88th Academy Awards defy predictions

A&E reflects on snubs and surprises

aeoscarsreviewcourtesyopenroadfilms

"Spotlight" won two Oscars this year.

The 88th Academy Awards were held Sunday, and the show was sharper than it's been in years, while also bringing quite a few surprises. This Oscar season’s outcome was the least clear in recent memory, and as a result, we can only claim a 66 percent success rate in our predictions.

Our missed categories range from major awards like Best Picture and Best Supporting Actor to all three Shorts categories. Naturally, we also missed the out-of-nowhere Visual Effects win for “Ex Machina,” which beat out big-budget heavyweights like “Star Wars: The Force Awakens” and “The Martian.”

Surprisingly, early season front-runner “Spotlight” won Best Picture. While the journalism drama cleaned up with critics organizations, its only major industry win was the Screen Actors Guild Best Ensemble Prize — an award with traditionally the worst predicative power of all the industry awards. While an incredibly deserving winner — the 12th best-reviewed Best Picture winner ever, according to Rotten Tomatoes — this victory made “Spotlight” the first movie to win Best Picture with only one other Oscar since 1953. It also won Best Original Screenplay, the first award of the night.

“Mad Max: Fury Road” won the most awards with an early technical sweep of six awards. “The Revenant” won three, including the long-awaited Best Actor win for Leonardo DiCaprio. The latter made history in other ways — cinematographer Emmanuel Lubezki won his third consecutive Oscar, while director Alejandro G. Iñárritu became the first in 66 years, and only the third ever, to win back-to-back Best Director awards. Iñárritu claimed another victory over playoff music — his acceptance speech, a powerful statement about industry diversity, overpowered the poorly-timed, premature music urging him off the stage. In a ceremony where diversity was a main issue, the Best Director category remained a surprising source of diversity — a white director has not won in four years.

Whenever a handful of movies dominate, many deserving contenders go home empty-handed. The bunch this year included “Star Wars: The Force Awakens,” “The Martian,” “Brooklyn,” “Creed,” “Straight Outta Compton” and “Steve Jobs.”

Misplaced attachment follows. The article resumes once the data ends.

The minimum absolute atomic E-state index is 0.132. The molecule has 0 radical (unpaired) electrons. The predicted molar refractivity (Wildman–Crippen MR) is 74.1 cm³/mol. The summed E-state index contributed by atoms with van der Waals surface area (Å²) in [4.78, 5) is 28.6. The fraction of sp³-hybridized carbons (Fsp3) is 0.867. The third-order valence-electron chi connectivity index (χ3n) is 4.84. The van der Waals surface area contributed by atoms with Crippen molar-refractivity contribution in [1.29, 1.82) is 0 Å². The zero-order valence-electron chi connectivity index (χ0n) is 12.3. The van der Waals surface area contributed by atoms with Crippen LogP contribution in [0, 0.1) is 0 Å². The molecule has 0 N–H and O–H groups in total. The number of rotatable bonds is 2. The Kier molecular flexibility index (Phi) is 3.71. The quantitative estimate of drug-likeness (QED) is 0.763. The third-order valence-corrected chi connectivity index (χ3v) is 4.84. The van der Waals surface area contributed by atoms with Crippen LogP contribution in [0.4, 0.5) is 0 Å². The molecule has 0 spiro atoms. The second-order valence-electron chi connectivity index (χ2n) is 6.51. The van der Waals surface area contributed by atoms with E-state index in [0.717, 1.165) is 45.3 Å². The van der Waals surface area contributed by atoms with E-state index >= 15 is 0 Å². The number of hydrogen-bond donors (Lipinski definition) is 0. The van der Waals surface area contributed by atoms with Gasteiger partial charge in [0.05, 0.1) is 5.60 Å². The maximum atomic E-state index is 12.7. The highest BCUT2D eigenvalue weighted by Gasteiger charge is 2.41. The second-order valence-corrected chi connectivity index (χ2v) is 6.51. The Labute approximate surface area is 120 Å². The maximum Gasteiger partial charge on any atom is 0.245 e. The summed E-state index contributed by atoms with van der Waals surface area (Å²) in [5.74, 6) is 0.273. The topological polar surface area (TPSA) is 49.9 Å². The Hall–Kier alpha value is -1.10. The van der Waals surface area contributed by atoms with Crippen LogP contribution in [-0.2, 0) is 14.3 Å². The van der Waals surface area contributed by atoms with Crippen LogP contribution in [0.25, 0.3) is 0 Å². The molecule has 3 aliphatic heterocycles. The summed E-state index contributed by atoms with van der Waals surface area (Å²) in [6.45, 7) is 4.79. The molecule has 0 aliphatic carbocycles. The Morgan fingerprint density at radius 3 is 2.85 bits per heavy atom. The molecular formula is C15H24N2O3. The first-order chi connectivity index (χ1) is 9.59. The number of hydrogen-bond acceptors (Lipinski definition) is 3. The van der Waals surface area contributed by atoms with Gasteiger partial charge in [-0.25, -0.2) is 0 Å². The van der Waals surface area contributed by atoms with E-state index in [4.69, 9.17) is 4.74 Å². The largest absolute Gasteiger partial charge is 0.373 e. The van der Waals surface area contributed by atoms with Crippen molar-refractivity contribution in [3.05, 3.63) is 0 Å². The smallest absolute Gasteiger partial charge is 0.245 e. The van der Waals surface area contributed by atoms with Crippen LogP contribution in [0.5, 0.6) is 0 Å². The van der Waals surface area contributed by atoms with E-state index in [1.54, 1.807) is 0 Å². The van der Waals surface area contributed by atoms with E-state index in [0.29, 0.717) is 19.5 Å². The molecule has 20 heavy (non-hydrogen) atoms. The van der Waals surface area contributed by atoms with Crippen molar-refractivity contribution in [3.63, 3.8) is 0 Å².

Host Chris Rock proved to be one of the best hosts in years, showing a comedian may be the best option for hosting an often unwieldy, unenergized show. Rock hit diversity-related criticisms dead-on with sharp jokes.

It wasn't a perfect show, however. Rock’s opening monologue had some great moments but sacrificed depth for breadth, while a mid-show Girl Scout cookie bit felt like filler and was too close to Ellen Degeneres's pizza bit from a few years ago. Likewise, some critics have challenged the show's treatment of the industry's diversity woes as a strictly black and white problem, which excluded the problems faced by groups, such as women, Asians and Hispanics, in the industry.

Some of the show's best moments were in Rock's pre-recorded bits. One particularly biting and hilarious scene inserted black actors into nominated movies. Leslie Jones, substituted for the bear in the now-famous attack scene in “The Revenant,” was a highlight. Similarly, Rock's bit of interviewing moviegoers in Compton lampooned both the Oscars' lack of diversity and the lack of public viewing of the major nominees. A Black History Month Minute segment was another priceless bait and switch.

Many presenters and award recipients also brought their A-game. Louis C.K.’s presentation of the Best Documentary Short award was hilarious while also touching. In addition to Iñárritu’s speech, top speeches of the night include DiCaprio’s stance against climate change, Brie Larson’s crisp and professional Best Actress speech, Mark Rylance’s eloquent receipt of a surprise Best Supporting Actor upset and Pete Docter’s call for creativity upon receiving Best Animated Feature for “Inside Out.” The winners for “Mad Max: Fury Road” were an entertaining and eclectic bunch, especially the recipients of Best Sound Editing, who spoke of sound’s importance in story telling throughout history.

This year, the show producers tried to encourage more meaningful speeches by having winners provide a list of thank you’s to be shown on the bottom of the screen after their name was announced, but this had minimal impact — most speeches were still lists of names to thank, too much a part of the idea of an Oscar speech to expect a change in behavior after just one year, if ever.

While the broadcast itself had no way to overcome the underlying problems of the Oscars and the broader movie industry, it succeeded in skewering those very problems. Especially in contrast to last year’s show — which felt like it was trying to be the Grammys despite its enthusiastic host, Neil Patrick Harris — this year’s ceremony showed how comedy and a focus on the movies themselves provide the best direction for future awards shows.

However, for viewers to invest in a 3.5 hour show, they need to be invested in the nominees themselves. Hopefully, the nominee slate next year will be more diverse.

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